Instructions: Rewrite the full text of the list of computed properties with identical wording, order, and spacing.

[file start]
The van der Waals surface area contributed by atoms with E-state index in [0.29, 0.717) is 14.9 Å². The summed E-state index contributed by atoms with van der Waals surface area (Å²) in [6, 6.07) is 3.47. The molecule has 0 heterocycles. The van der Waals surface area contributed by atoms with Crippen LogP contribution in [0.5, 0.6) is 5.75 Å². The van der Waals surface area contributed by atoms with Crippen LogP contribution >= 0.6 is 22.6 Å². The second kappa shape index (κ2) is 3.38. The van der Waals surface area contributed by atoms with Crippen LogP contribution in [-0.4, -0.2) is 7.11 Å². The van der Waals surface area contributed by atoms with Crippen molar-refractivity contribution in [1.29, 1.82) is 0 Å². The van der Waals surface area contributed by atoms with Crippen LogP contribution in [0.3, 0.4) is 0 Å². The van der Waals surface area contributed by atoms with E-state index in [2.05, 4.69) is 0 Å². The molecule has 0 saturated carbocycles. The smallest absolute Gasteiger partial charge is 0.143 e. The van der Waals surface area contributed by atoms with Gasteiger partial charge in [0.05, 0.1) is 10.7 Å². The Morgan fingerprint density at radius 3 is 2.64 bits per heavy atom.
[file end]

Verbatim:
The van der Waals surface area contributed by atoms with E-state index in [0.29, 0.717) is 14.9 Å². The summed E-state index contributed by atoms with van der Waals surface area (Å²) in [6, 6.07) is 3.47. The molecule has 0 heterocycles. The van der Waals surface area contributed by atoms with Crippen LogP contribution in [0.5, 0.6) is 5.75 Å². The van der Waals surface area contributed by atoms with Crippen LogP contribution >= 0.6 is 22.6 Å². The second kappa shape index (κ2) is 3.38. The van der Waals surface area contributed by atoms with Crippen LogP contribution in [-0.4, -0.2) is 7.11 Å². The van der Waals surface area contributed by atoms with Crippen molar-refractivity contribution in [1.29, 1.82) is 0 Å². The van der Waals surface area contributed by atoms with Crippen LogP contribution in [0.3, 0.4) is 0 Å². The van der Waals surface area contributed by atoms with E-state index in [2.05, 4.69) is 0 Å². The molecule has 0 saturated carbocycles. The smallest absolute Gasteiger partial charge is 0.143 e. The van der Waals surface area contributed by atoms with Gasteiger partial charge in [0.05, 0.1) is 10.7 Å². The Morgan fingerprint density at radius 3 is 2.64 bits per heavy atom.